One day Marjeta and Tanja told us we were going for a walk to a nearby forest. That’s where the “real trees” grow, unlike the ones that are put in boxes. We took a bus to Rožnik Hill on the other side of the city. There’s a big urban forest there and children can get lost in it, but Marjeta and Tanja let us play there. Oh my, the things we did! We could climb over slippery stumps – I fell a few times, but I didn’t cry. With my friends, Tomaž and Peter, we drilled holes into the ground and hid behind bushes. You can hide so well in the forest that no one can find you. We found three snails and two spiders, which is as many as the fingers on one hand, and we just couldn’t stop looking at them. I might have been a little afraid of them, but I won’t tell that to anyone but my mum. We also built the best house out of forest sticks. Why do we find so many sticks in the forest, but there aren’t any in the city? Maybe adults pick them up at night.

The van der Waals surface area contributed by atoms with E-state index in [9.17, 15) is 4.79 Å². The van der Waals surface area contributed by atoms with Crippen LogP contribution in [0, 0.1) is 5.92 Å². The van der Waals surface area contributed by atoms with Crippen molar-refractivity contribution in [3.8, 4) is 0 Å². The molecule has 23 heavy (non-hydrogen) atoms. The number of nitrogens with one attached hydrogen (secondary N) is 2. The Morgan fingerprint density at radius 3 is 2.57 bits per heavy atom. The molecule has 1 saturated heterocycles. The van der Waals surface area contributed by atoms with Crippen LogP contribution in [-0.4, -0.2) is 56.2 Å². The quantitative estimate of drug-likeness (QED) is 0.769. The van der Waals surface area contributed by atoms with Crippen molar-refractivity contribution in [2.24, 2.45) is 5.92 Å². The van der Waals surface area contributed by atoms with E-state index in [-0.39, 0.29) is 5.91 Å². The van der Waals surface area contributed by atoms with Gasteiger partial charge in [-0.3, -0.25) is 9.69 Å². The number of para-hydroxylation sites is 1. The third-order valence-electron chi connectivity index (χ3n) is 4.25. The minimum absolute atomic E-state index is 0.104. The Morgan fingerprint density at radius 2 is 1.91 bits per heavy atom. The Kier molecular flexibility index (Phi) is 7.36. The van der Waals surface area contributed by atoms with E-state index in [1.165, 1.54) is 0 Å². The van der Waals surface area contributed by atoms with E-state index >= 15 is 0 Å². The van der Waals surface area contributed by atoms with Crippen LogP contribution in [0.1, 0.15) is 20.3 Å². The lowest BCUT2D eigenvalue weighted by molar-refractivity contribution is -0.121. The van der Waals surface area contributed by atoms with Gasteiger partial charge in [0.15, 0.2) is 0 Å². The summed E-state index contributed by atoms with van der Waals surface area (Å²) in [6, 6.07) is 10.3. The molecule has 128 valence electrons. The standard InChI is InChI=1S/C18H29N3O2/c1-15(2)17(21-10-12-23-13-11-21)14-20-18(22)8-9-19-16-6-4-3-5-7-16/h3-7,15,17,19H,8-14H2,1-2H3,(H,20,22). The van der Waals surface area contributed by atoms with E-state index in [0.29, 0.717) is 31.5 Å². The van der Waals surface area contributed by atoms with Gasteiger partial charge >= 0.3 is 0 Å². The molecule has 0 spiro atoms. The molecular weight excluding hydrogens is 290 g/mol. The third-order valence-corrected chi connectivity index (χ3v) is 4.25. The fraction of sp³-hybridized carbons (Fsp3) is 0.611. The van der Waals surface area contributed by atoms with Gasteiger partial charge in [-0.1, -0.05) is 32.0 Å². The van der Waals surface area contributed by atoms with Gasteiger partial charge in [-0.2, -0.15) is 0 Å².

I was happy to finally see real trees – the kind you can climb and no one gets angry. Marjeta and Tanja too came back from the forest in a good mood. That day we ate all the macaroni and quickly fell asleep.

When we came to the kindergarten the next day Marjeta and Tanja explained to us that from then on we would be visiting the forest on Rožnik Hill once a week and that we would become a forest kindergarten and join other kindergartens in the Network of Forest Kindergartens and Schools of Slovenia. I like that a lot. I like going to the forest because there we can get ourselves dirty and no one gets angry. I can’t wait for next week when we go to the forest again!

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This blog was written down by Natalija Györek, founder of the Institute for Forest Pedagogics, on behalf of Jan and all the children.

 

 

Urban Forests: Natural Air Conditioners

What are urban heat islands and how do urban trees perform air conditioning services? Find out more in this blog post by Ana Simčič, a forestry engineer from Slovenia.

What do you prefer in a summer afternoon – a walk in a crowded city center or a walk in a forest? I’m sure everyone gets relieved when after a hot walk a tree shadow appears in front of them, waiting to cool them down and let them breathe a bit fresher summer breeze. Dense canopies certainly provide a much needed relief in hot summer hours.